Through the night—the passage to Halifax

The absurdly narrow corridors on this train seem to have been especially constructed for optimum comic effect. The clever over-engineering of every little nook and cranny in the berths themselves are what I imagine berths on the orbital space station might be like. I have fond memories of riding on trains with sleeper cars several times in my past. Before, they’ve always been rich with a quality of romance and film noir adventure. This time it seems a little more like a Marx Brothers movie. Hilarity ensues. We all tend to converge in the lounge area which, although it is the only car with wifi, has no electrical outlets. We rely on our laptop batteries while we are there and then retire to our rooms to recharge, both literally and figuratively. When I talk to Mia on the phone, she suggests that this annoyingly inconvenient design choice has likely been chosen deliberately to discourage passengers from taking up a seat in the lounge for the whole trip while glued to a laptop.

Shifra Cooper initiates an arts activity. On TofT luggage tags she writes the names of all the travelers in our group and passes them out to those of us in the lounge car. Our instructions are to write a personalized good morning message to the person whose name is on the card we are given. Sam delivers them by slipping them under our cabin doors in the wee hours of the morning. The luggage tag cards are waiting for us at the threshold when we wake. Here is more love and care built into the program,

The long train ride carries us through the night, including a meditative time in the observation car, all dark but for the stars above. Several of us are there until 3 or 4 am. Our hard working tour manager Sasha is looking out the window at the front of the car a few seats away from me. As I sit listening to her softly singing I am caught off guard. I had no idea that her singing voice was so lovely.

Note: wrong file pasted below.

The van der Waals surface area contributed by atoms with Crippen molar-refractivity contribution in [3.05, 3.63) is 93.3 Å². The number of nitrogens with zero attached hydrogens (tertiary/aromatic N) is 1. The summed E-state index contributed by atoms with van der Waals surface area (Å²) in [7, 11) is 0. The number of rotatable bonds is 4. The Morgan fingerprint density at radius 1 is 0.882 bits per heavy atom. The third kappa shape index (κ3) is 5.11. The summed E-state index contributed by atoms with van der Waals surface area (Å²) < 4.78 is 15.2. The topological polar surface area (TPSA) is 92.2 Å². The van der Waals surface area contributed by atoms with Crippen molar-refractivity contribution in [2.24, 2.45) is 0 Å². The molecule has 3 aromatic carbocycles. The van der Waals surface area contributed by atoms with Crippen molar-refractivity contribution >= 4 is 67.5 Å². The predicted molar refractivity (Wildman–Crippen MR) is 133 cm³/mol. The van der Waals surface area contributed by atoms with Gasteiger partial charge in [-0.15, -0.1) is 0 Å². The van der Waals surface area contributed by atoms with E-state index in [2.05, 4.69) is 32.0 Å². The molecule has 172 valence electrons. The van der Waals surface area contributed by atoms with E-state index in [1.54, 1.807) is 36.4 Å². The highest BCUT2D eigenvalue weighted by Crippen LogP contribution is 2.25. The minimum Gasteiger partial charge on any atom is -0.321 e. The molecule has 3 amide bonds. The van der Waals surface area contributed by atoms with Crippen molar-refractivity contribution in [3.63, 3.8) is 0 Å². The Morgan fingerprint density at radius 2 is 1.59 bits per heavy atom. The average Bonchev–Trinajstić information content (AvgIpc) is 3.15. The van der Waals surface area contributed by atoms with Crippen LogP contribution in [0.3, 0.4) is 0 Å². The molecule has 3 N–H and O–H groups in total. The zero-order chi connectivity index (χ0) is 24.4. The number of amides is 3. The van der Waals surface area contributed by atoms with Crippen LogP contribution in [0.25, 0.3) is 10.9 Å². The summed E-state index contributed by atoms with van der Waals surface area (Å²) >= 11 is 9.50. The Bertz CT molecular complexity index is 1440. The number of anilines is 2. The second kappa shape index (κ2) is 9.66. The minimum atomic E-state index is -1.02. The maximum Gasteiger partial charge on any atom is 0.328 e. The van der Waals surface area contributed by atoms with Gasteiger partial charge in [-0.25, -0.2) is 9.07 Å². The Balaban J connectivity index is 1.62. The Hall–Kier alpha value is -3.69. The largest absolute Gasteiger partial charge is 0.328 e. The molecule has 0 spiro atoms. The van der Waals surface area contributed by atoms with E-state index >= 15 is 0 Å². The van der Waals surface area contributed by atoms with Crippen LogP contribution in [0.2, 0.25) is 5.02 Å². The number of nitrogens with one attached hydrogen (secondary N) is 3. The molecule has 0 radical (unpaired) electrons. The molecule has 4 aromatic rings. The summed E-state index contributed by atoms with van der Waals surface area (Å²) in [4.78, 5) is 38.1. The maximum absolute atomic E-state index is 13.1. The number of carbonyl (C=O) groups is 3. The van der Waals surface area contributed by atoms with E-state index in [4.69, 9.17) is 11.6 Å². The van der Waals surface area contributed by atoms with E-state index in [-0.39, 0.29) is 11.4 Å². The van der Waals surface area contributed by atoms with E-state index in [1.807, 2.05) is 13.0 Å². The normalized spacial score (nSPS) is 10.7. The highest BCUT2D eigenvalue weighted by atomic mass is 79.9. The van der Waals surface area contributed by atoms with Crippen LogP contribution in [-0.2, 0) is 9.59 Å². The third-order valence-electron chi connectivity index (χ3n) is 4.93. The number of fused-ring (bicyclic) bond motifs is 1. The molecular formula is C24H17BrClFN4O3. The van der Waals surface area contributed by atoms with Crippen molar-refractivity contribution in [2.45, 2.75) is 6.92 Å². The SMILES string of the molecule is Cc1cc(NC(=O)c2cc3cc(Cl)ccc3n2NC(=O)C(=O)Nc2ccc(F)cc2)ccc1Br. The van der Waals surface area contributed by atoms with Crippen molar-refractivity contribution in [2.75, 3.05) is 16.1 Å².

We cross from Quebec into New Brunswick on the second day. Among our new travellers today are members of Eliza’s family (mum, sister and kids) who meet us at one of the stops and will travel with us back to their home in Abegweit First Nation in PEI. Also joining us are Ann Pohl and Katrina Clair, as well as Katrina’s very bright and exceedingly adorable two year old daughter Jovina. Ann, who is non-Indigenous, has been a lifelong social justice and environmental activist. Katrina, who is Mi’kmaq and Navajo lives on Elsipogtog First Nation. Katrina is a high school teacher currently working on her masters of education degree. Ann and Katrina have been working together on a number of environmental, cultural and social justice issues. Ann refers wryly to New Brunswick as the “Pass Through Province” for all the people who think of it as terrain between La Belle Province and the Maritimes. I know of it as the heart of Acadian country. What I hadn’t known before was anything about the powerful Irving family and the grip that they hold over so much of the economy of the province. There have been hard fought, and hard won environmental and social justice initiatives here in recent years and they are facing more fights up ahead. I am reminded how much we need to be allies to our fellow and sister Canadians even as we fight to save our home provinces from those who would squeeze all good from the land and people to turn a profit.

This second day on the train is punctuated with art activities on board—quickly constructed performance pieces and installations in the various berths of our team members who are lucky enough to have gotten berths. I spend time talking with Ann. We cross into Nova Scotia and around five pm we pull into the station in Halifax. The circus is there to meet us.

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